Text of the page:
How does the Abstract Syntax Tree (AST) compare to the LST?

We store source code as text. Various source code representations exist that help us either compile code and produce executable programs or analyze the code. The Abstract Syntax Tree is one of those representations.

The compiler produces an AST during the syntactic analysis stage, representing the structure of the code. It’s called “abstract” because it does not represent every detail appearing in the actual code syntax. For example, it will omit grouping parentheses or commas separating statements as implicit in the tree structure. ASTs don't preserve formatting and do not have type awareness. 

ASTs are foundational to various code analysis tools, but other abstractions also exist, such as control flow, data flow, and dependency graphs. 

This lack of detail and context in these abstract models delivers a lossy code representation for search purposes. For example, when identifying an issue such as Log4Shell or applying logging best practices, a scanning tool will be looking for patterns like Logger. Unfortunately, the AST does not have enough metadata to be able to identify this Logger coming from Log4J or other popular logging libraries. So, it will overreport and have false positives identifying other Logger types, resulting in extra work for developers to examine.

The lack of context in the AST also means that it is not a sufficient base for automatically transforming the source code. The LST, on the other hand, was designed with the goal of transforming the code. 

The LST is produced by guiding the compiler through both syntactic and semantic analysis stages, forcing it to produce full type attribution. Then, we go back to source code and scoop up the formatting and other syntax elements discarded on the AST. The resulting LST artifact is a full-fidelity model of the source code. 

This rich data enables type-aware semantic search, resulting in 100% accurate matching of patterns, which can greatly reduce the search volume to what’s really important. Additionally, this rich data, including the preservation of code format, enables accurate, automated code refactoring and remediation. Changes can be made to the LST, and then the modified trees can be printed back to source code, matching the local code style.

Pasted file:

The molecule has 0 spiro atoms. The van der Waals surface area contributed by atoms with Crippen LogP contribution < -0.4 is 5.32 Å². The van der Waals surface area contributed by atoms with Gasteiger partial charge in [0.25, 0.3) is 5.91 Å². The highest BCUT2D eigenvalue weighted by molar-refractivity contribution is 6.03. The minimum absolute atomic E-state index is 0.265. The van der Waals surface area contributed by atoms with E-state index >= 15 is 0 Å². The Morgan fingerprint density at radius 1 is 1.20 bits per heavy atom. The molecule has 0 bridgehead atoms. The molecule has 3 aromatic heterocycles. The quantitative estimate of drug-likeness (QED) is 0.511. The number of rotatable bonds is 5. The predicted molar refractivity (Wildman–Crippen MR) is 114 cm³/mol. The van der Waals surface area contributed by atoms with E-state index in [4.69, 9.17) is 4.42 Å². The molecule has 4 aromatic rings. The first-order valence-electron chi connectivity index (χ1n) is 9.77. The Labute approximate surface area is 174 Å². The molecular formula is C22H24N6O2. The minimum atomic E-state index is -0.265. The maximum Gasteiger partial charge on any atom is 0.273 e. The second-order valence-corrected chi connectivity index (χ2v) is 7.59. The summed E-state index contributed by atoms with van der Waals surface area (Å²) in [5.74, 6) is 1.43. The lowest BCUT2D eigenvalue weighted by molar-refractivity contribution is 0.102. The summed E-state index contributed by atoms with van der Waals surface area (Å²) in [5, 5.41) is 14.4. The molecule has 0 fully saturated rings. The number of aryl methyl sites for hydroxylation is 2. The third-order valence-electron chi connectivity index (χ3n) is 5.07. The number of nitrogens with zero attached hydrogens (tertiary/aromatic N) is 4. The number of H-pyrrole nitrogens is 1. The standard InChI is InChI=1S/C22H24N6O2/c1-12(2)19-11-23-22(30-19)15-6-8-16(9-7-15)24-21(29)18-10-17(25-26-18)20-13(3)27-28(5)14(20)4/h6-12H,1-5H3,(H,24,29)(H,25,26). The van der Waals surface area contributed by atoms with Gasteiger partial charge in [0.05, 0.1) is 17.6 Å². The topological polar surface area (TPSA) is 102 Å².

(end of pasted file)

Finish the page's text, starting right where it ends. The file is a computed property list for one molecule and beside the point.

The Moderne Platform leveraging the LST

You can think of the Moderne Platform as scalable refactoring engine that leverages the LST model. LSTs are stored outside of local in-memory build tools in your artifact repository of choice. This triggers ingestion into the Moderne Platform, so that the code is available to work on shortly after being compiled.

Unlike OpenRewrite, which produces and operates on an LST in memory, Moderne proprietary IP enables separating the production and storage of LSTs. That means that LSTs can be stored/cached and support multiple searches or code transformations—enabling any query or transformation request to be executed in seconds. Hundreds of millions of lines of code can be operated on simultaneously.

This enables Moderne to be a very effective data warehouse for code.

The Moderne Platform runs OpenRewrite recipes, which encapsulate queries and changes with building blocks for typical operations provided out of the box (such as find or change type). There is no need to learn a new query language for developers. Custom recipes can be developed in the same language as the code being analyzed and transformed. The built-in recipes are consumed via the Moderne platform using forms with options.

The ability of Moderne to cache LSTs is incredibly useful for custom recipe development as well. A recipe test on a real codebase is condensed from hours to a couple of minutes with Moderne. The fast feedback cycle could be the difference between being able to accomplish a custom migration or not.

The Moderne Platform integrates with code repositories (e.g., GitHub, GitLab, Bitbucket) for user authorization decisions and issuing pull requests and mass commits. Users have exactly the same access to code and repositories as they have in their repository of choice.

In the future, Moderne will tie the LST to binaries and deployed assets, enabling end-to-end traceability of code from source to production. So when a new method-level vulnerability is announced, organizations can iterate over their production environments and identify where this method is used, and then issue a change campaign to eliminate this pattern in the corresponding source code.

Read the Moderne sponsored O’Reilly book for more information about the technology behind automated code remediation.